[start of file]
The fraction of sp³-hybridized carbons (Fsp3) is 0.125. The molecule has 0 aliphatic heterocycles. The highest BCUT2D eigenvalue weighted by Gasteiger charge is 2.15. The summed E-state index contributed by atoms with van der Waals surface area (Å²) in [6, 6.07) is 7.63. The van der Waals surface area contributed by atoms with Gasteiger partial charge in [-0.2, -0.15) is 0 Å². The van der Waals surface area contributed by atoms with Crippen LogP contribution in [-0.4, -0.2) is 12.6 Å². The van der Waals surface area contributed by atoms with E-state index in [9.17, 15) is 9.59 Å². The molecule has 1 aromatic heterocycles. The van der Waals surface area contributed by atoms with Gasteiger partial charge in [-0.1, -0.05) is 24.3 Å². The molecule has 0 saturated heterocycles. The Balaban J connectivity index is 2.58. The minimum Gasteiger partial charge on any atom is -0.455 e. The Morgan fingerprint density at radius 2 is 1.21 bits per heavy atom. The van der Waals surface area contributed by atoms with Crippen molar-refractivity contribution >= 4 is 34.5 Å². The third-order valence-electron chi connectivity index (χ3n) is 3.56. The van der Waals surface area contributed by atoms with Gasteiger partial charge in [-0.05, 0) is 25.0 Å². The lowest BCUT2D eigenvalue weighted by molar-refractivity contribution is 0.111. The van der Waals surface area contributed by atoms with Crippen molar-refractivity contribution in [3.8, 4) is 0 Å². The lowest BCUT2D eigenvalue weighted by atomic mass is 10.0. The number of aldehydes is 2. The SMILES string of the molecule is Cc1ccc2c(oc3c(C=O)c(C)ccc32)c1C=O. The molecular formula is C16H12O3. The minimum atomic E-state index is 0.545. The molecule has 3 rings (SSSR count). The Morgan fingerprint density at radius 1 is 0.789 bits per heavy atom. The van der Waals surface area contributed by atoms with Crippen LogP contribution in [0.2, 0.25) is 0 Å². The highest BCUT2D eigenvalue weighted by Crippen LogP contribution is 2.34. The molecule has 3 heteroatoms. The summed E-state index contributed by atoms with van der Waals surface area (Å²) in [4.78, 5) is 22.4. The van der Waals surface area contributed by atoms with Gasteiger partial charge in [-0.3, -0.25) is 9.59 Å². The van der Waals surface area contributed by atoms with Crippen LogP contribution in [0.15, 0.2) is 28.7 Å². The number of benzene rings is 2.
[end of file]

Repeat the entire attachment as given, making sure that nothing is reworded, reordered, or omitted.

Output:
The fraction of sp³-hybridized carbons (Fsp3) is 0.125. The molecule has 0 aliphatic heterocycles. The highest BCUT2D eigenvalue weighted by Gasteiger charge is 2.15. The summed E-state index contributed by atoms with van der Waals surface area (Å²) in [6, 6.07) is 7.63. The van der Waals surface area contributed by atoms with Gasteiger partial charge in [-0.2, -0.15) is 0 Å². The van der Waals surface area contributed by atoms with Crippen LogP contribution in [-0.4, -0.2) is 12.6 Å². The van der Waals surface area contributed by atoms with E-state index in [9.17, 15) is 9.59 Å². The molecule has 1 aromatic heterocycles. The van der Waals surface area contributed by atoms with Gasteiger partial charge in [-0.1, -0.05) is 24.3 Å². The molecule has 0 saturated heterocycles. The Balaban J connectivity index is 2.58. The minimum Gasteiger partial charge on any atom is -0.455 e. The Morgan fingerprint density at radius 2 is 1.21 bits per heavy atom. The van der Waals surface area contributed by atoms with Crippen molar-refractivity contribution >= 4 is 34.5 Å². The third-order valence-electron chi connectivity index (χ3n) is 3.56. The van der Waals surface area contributed by atoms with Gasteiger partial charge in [-0.05, 0) is 25.0 Å². The lowest BCUT2D eigenvalue weighted by molar-refractivity contribution is 0.111. The van der Waals surface area contributed by atoms with Crippen molar-refractivity contribution in [3.8, 4) is 0 Å². The lowest BCUT2D eigenvalue weighted by atomic mass is 10.0. The number of aldehydes is 2. The SMILES string of the molecule is Cc1ccc2c(oc3c(C=O)c(C)ccc32)c1C=O. The molecular formula is C16H12O3. The minimum atomic E-state index is 0.545. The molecule has 3 rings (SSSR count). The Morgan fingerprint density at radius 1 is 0.789 bits per heavy atom. The van der Waals surface area contributed by atoms with Crippen LogP contribution in [0.2, 0.25) is 0 Å². The highest BCUT2D eigenvalue weighted by Crippen LogP contribution is 2.34. The molecule has 3 heteroatoms. The summed E-state index contributed by atoms with van der Waals surface area (Å²) in [4.78, 5) is 22.4. The van der Waals surface area contributed by atoms with Gasteiger partial charge in [-0.3, -0.25) is 9.59 Å². The van der Waals surface area contributed by atoms with Crippen LogP contribution in [0.15, 0.2) is 28.7 Å². The number of benzene rings is 2.